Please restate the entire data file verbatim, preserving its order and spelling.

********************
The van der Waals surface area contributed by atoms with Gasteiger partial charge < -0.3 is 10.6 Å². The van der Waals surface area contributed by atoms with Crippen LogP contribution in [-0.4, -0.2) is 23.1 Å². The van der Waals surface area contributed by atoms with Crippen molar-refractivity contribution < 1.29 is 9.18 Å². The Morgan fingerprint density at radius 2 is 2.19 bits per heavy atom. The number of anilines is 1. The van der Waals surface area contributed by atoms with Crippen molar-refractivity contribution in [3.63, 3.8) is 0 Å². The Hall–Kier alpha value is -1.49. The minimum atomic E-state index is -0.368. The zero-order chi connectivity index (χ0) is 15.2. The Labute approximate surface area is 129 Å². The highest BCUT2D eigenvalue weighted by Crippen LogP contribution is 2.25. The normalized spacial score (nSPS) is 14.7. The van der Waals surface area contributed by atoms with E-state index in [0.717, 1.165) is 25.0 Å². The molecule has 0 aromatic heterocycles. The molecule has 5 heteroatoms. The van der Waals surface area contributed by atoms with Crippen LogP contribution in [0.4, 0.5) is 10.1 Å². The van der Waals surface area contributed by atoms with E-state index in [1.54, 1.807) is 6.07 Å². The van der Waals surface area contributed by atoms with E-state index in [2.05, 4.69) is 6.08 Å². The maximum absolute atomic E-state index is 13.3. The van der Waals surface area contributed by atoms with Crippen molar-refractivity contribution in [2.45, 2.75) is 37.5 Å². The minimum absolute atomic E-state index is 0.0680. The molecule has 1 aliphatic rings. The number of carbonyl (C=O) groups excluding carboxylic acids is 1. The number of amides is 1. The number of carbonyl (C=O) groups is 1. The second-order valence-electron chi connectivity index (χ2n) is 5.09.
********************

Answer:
The van der Waals surface area contributed by atoms with Gasteiger partial charge < -0.3 is 10.6 Å². The van der Waals surface area contributed by atoms with Crippen LogP contribution in [-0.4, -0.2) is 23.1 Å². The van der Waals surface area contributed by atoms with Crippen molar-refractivity contribution < 1.29 is 9.18 Å². The Morgan fingerprint density at radius 2 is 2.19 bits per heavy atom. The number of anilines is 1. The van der Waals surface area contributed by atoms with Crippen molar-refractivity contribution in [3.63, 3.8) is 0 Å². The Hall–Kier alpha value is -1.49. The minimum atomic E-state index is -0.368. The zero-order chi connectivity index (χ0) is 15.2. The Labute approximate surface area is 129 Å². The highest BCUT2D eigenvalue weighted by Crippen LogP contribution is 2.25. The normalized spacial score (nSPS) is 14.7. The van der Waals surface area contributed by atoms with E-state index in [0.717, 1.165) is 25.0 Å². The molecule has 0 aromatic heterocycles. The molecule has 5 heteroatoms. The van der Waals surface area contributed by atoms with Crippen LogP contribution in [0.4, 0.5) is 10.1 Å². The van der Waals surface area contributed by atoms with E-state index in [1.54, 1.807) is 6.07 Å². The van der Waals surface area contributed by atoms with E-state index in [2.05, 4.69) is 6.08 Å². The maximum absolute atomic E-state index is 13.3. The van der Waals surface area contributed by atoms with Crippen molar-refractivity contribution in [2.45, 2.75) is 37.5 Å². The minimum absolute atomic E-state index is 0.0680. The molecule has 1 aliphatic rings. The number of carbonyl (C=O) groups excluding carboxylic acids is 1. The number of amides is 1. The number of carbonyl (C=O) groups is 1. The second-order valence-electron chi connectivity index (χ2n) is 5.09.